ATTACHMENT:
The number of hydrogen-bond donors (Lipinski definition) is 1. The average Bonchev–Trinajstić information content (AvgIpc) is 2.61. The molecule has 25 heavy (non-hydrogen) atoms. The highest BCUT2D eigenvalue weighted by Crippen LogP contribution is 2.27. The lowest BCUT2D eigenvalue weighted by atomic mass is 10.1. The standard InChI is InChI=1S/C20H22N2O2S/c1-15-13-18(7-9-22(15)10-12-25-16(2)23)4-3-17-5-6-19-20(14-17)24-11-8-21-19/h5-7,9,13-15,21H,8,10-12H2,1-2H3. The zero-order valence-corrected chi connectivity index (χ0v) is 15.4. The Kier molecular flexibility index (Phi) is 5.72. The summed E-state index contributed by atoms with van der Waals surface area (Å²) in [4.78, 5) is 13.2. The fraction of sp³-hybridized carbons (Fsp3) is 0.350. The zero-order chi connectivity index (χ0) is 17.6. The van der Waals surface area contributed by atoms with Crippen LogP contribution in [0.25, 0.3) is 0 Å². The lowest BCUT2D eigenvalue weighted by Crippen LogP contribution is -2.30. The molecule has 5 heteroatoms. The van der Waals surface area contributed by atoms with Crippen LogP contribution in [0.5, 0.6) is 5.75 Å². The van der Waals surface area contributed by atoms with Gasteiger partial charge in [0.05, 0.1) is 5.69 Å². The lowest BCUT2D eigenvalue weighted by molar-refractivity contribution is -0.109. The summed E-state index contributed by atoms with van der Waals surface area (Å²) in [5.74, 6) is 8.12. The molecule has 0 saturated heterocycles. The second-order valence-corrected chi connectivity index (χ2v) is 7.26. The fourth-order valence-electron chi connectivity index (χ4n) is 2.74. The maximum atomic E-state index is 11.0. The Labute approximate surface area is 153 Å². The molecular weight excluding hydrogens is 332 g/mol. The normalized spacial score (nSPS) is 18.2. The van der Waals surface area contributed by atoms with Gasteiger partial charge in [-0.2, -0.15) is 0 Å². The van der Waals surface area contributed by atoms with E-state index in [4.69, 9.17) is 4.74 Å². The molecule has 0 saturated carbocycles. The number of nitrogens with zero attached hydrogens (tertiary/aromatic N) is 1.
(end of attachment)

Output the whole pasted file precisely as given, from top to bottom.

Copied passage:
The number of hydrogen-bond donors (Lipinski definition) is 1. The average Bonchev–Trinajstić information content (AvgIpc) is 2.61. The molecule has 25 heavy (non-hydrogen) atoms. The highest BCUT2D eigenvalue weighted by Crippen LogP contribution is 2.27. The lowest BCUT2D eigenvalue weighted by atomic mass is 10.1. The standard InChI is InChI=1S/C20H22N2O2S/c1-15-13-18(7-9-22(15)10-12-25-16(2)23)4-3-17-5-6-19-20(14-17)24-11-8-21-19/h5-7,9,13-15,21H,8,10-12H2,1-2H3. The zero-order valence-corrected chi connectivity index (χ0v) is 15.4. The Kier molecular flexibility index (Phi) is 5.72. The summed E-state index contributed by atoms with van der Waals surface area (Å²) in [4.78, 5) is 13.2. The fraction of sp³-hybridized carbons (Fsp3) is 0.350. The zero-order chi connectivity index (χ0) is 17.6. The van der Waals surface area contributed by atoms with Crippen LogP contribution in [0.25, 0.3) is 0 Å². The lowest BCUT2D eigenvalue weighted by Crippen LogP contribution is -2.30. The molecule has 5 heteroatoms. The van der Waals surface area contributed by atoms with Crippen LogP contribution in [0.5, 0.6) is 5.75 Å². The van der Waals surface area contributed by atoms with Gasteiger partial charge in [0.05, 0.1) is 5.69 Å². The lowest BCUT2D eigenvalue weighted by molar-refractivity contribution is -0.109. The summed E-state index contributed by atoms with van der Waals surface area (Å²) in [5.74, 6) is 8.12. The molecule has 0 saturated heterocycles. The second-order valence-corrected chi connectivity index (χ2v) is 7.26. The fourth-order valence-electron chi connectivity index (χ4n) is 2.74. The maximum atomic E-state index is 11.0. The Labute approximate surface area is 153 Å². The molecular weight excluding hydrogens is 332 g/mol. The normalized spacial score (nSPS) is 18.2. The van der Waals surface area contributed by atoms with Gasteiger partial charge in [-0.2, -0.15) is 0 Å². The van der Waals surface area contributed by atoms with E-state index in [4.69, 9.17) is 4.74 Å². The molecule has 0 saturated carbocycles. The number of nitrogens with zero attached hydrogens (tertiary/aromatic N) is 1.